Environmental groups have condemned the looming Trans-Pacific Partnership trade deal after news broke overnight that 12 ‘Pacific rim’ countries, including Australia, have successfully concluded the final round of a five year negotiation.
Their concerns centre on what are known as Investor-State Dispute Settlement (ISDS) provisions, which allow foreign corporations to sue governments in tribunals that sit outside the nation’s legal system.
“The Trans-Pacific Partnership would empower big polluters to challenge climate and environmental safeguards in private trade courts and would expand trade in dangerous fossil fuels that would increase fracking and imperil our climate,” said Michael Brune, the Executive Director of America’s Sierra Club.
It’s a concern that governments have been keen to head off, with President Barack Obama issuing a statement claiming the TPP “includes the strongest commitments on labor and the environment of any trade agreement in history”.
According to Obama, “those commitments are enforceable, unlike in past agreements”.
But Greenpeace research specialist Charlie Cray said such assurances are “a cynical, last-minute sop intended to divide the environmental community [which don’t]change the fact that the TPP will likely to more harm than good”.
“There is no way green-looking window-dressing can make up for a secretly negotiated trade agreement that, by design, empowers multinationals to undermine environmental standards,” Cray said.
Civil society and trade unions have been entirely locked out of the talks, but over recent years and months Wikileaks has managed to obtain and publish draft chapters which have caused extreme alarm among interested parties not privy to the detail of how exactly the agreement will ‘liberalise’ markets.
Responding to a leaked draft of the environment chapter dated November 2013 Jane Kelsey, a Professor of Environmental Law at the University of Auckland, wrote last year that “most of the provisions are aspirational and [the TPP]have no teeth to enforce what limited obligations there are”.
The full text of the agreement is not yet available, but its ramifications will be massive if it is eventually ratified, and could see companies’ rights to ‘expected profits’ triumph over legitimate public interest legislation designed to protect the environment.
The Trans-Pacific Partnership is the largest free trade deal in a generation, encompassing countries responsible for 40 per cent of the world’s gross domestic product. It is widely seen as an effort to head off China’s growing economic might in the Asia Pacific.
Since negotiations kicked off in Melbourne in 2010, 12 countries have been involved in the talks. They include Australia, Brunei, Canada, Chile, Japan, Malaysia, Mexico, Peru, New Zealand, Singapore, the United States, and Vietnam.
Australia’s Trade Minister, Andrew Robb released a statement this morning touting the benefits the deal could bring. He said that last year “one third of Australia’s total goods and services exports – worth $109 billion – went to TPP countries”.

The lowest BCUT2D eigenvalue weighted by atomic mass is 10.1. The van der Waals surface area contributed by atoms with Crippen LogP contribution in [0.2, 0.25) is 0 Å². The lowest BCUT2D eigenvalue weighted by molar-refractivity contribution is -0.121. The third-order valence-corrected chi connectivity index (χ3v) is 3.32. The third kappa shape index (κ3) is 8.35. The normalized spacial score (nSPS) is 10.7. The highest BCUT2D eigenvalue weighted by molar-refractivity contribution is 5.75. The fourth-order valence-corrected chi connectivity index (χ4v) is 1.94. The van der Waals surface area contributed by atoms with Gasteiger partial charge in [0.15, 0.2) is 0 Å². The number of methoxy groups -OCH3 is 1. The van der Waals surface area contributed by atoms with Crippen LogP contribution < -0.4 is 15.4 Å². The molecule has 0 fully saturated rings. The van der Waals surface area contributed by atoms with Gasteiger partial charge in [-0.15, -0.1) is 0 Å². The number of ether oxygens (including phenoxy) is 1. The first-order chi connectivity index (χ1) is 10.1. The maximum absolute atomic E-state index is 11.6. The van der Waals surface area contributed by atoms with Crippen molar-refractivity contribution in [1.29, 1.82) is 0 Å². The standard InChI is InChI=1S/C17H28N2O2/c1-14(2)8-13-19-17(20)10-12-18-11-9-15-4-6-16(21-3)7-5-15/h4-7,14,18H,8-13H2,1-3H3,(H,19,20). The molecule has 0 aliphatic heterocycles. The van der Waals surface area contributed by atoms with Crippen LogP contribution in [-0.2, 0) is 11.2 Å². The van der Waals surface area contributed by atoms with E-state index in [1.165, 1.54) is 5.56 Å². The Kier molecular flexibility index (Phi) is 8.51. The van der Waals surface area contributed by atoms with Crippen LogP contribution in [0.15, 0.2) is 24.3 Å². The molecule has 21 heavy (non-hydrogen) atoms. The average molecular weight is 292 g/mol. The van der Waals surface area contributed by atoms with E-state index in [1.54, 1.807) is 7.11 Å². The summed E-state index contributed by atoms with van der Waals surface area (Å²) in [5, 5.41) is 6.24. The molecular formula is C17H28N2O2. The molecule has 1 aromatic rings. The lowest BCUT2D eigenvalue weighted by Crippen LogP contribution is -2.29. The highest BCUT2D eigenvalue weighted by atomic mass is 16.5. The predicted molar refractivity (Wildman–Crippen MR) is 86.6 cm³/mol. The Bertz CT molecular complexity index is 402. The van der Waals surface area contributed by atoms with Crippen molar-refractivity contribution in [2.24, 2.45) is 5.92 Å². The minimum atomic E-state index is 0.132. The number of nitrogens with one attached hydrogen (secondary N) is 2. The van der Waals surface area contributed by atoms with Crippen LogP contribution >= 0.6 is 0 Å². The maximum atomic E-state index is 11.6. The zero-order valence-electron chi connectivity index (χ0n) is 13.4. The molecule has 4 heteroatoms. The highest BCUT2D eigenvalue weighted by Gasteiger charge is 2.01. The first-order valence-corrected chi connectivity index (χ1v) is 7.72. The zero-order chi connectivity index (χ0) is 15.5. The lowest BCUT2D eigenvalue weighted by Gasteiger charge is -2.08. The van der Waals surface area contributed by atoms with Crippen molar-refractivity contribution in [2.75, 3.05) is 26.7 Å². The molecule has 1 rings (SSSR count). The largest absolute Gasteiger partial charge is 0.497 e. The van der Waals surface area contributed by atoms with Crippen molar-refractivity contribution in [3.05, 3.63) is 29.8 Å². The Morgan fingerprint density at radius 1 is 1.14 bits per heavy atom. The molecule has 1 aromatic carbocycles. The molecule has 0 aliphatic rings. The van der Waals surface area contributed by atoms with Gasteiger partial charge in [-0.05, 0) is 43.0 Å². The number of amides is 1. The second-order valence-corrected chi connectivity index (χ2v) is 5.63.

For its part, the Department of Foreign Affairs and Trade said the deal “will include the most extensive environment chapter Australia has negotiated as part of a free trade agreement”.
Mollifications of this sort are of course emanating from a dozen trade ministers around the world, but the Centre for International Environmental Law President, Carroll Muffett said believing the deal will not damage the environment would be “a triumph of hope over experience”.
“For two decades, the United States and its trading partners have failed to effectively implement the environmental provisions in existing trade agreements,” she said.
“From the North American Free Trade Agreement to the Peru Free Trade Agreement, the weakness hasn’t been poor wording but lack of political will.
“Assuming that the environmental provisions of TPP will somehow fare better, when they are shepherded by the same agencies, and vocally opposed by many parties to the agreement, is a triumph of hope over experience,” Muffett said.
The Chief Justice of the Australian High Court has also expressed concern, in a paper canvassing the issues that Investor-State Dispute Settlement mechanisms might throw up.
“So far as I am aware the judiciary, as the third branch of government in Australia, has not had any significant collective input into the formulation of ISDS clauses in relation to their possible effects upon the authority and finality of decisions of Australian domestic courts,” Chief Justice French wrote in July last year.
“This is an issue which presently is of small compass [but]It has the potential to become larger and it is desirable that it be addressed earlier rather than later.”
Among others possibilities, Chief Justice French mooted the insertion of requirements that remedies first be sought by multinationals in domestic courts, and specific rules to prevent free trade tribunals overruling the local judiciary.
The final text of the TPP agreement will be tabled in Parliament along with a National Interest Analysis in coming weeks or months, and will be reviewed by the Joint Standing Committee on Treaties.
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